27 June 2017

An American poet's life in books and film - Emily Dickinson

The film A Quiet Passion depicts the poet Emily Dickinson entirely inside her home. Before seeing the film, I needed to understand Emily's inner life & family experience. Thank you Biography.

Let's start with Emily's father. Educated at Amherst and Yale, Edward Dickinson returned home, joined the family law practice and moved into the family house, The Homestead (1813). He was el­ect­ed to Massachusetts State Legislature (1837-9) and the State Senate (1842-3). Be­tween 1852-5 he served as a state represent­ative in the Congress and treasurer of Amherst College. Edward’s wife was represented as the passive wife of a domineering husb­and.

There were three Dickinson children: Austin, middle child Emily and younger sister Lavinia. All three child­ren attended the tiny primary school in Amherst and then moved on to Am­herst Academy, the school out of which Amherst College had grown. Austin was later sent to Williston Seminary.

Emily was at Amherst Academy until 1847. Her time at the Academy provided her with her first Master, the principal Leonard Humphrey. Although Dickinson quite admired him while she was a student, her response to his unexpected death in 1850 identified her grow­ing interest in passionate poetry. The other significant figure was Edward Hitchcock, president of Amherst College. a man devoted his life to main­taining the connection between the natural world and its divine Creator. He was a frequent lecturer at the Academy, and Emily often heard him speak.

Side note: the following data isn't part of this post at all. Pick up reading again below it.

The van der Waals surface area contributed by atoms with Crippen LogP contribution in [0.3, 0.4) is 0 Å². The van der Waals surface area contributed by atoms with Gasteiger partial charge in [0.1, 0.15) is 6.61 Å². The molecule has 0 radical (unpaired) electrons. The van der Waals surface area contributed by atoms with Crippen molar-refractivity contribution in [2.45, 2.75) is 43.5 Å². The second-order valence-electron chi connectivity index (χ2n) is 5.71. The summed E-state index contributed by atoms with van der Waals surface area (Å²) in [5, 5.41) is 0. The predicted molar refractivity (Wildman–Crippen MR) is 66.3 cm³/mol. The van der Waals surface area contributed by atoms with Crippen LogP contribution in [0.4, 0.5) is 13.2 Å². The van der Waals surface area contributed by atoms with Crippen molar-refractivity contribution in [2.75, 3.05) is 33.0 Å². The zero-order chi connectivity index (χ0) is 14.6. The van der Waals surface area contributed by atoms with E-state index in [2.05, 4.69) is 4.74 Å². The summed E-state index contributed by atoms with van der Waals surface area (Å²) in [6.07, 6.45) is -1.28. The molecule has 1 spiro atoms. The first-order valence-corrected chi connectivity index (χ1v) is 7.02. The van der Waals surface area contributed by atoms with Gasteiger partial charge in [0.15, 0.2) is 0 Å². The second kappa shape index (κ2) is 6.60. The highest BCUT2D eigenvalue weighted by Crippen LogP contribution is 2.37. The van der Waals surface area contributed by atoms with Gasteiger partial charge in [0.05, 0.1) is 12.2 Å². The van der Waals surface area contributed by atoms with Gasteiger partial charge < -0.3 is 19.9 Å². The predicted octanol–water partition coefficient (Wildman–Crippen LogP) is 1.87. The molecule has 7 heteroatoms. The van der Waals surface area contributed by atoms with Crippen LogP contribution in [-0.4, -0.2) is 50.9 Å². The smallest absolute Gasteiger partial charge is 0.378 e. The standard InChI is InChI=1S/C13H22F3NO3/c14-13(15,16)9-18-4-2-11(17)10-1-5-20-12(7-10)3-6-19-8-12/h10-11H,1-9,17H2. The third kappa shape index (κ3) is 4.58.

Emily Dickinson 1847. 
Amherst College Collections.

At the Academy Emily developed a group of close friends. As was common for young, mid­dle class women, the formal schooling they received in the academies provided them with some autonomy and intellectual rigour. Many of the women’s academies required full-day attend­ance, with the same curriculum as young men’s educ­at­ion.

In the 1847-8 academic year, Emily attended Mount Holy­oke Female Sem­inary in South Hadley, a school noted for its religious stance. The school also prided itself on its connection with Amherst Col­l­ege, offering students college lectures in astronomy, botany, chem­istry, geol­ogy, mathematics etc. Later the curriculum’s C19th emph­asis on science reappeared often in Emily’s poems and letters.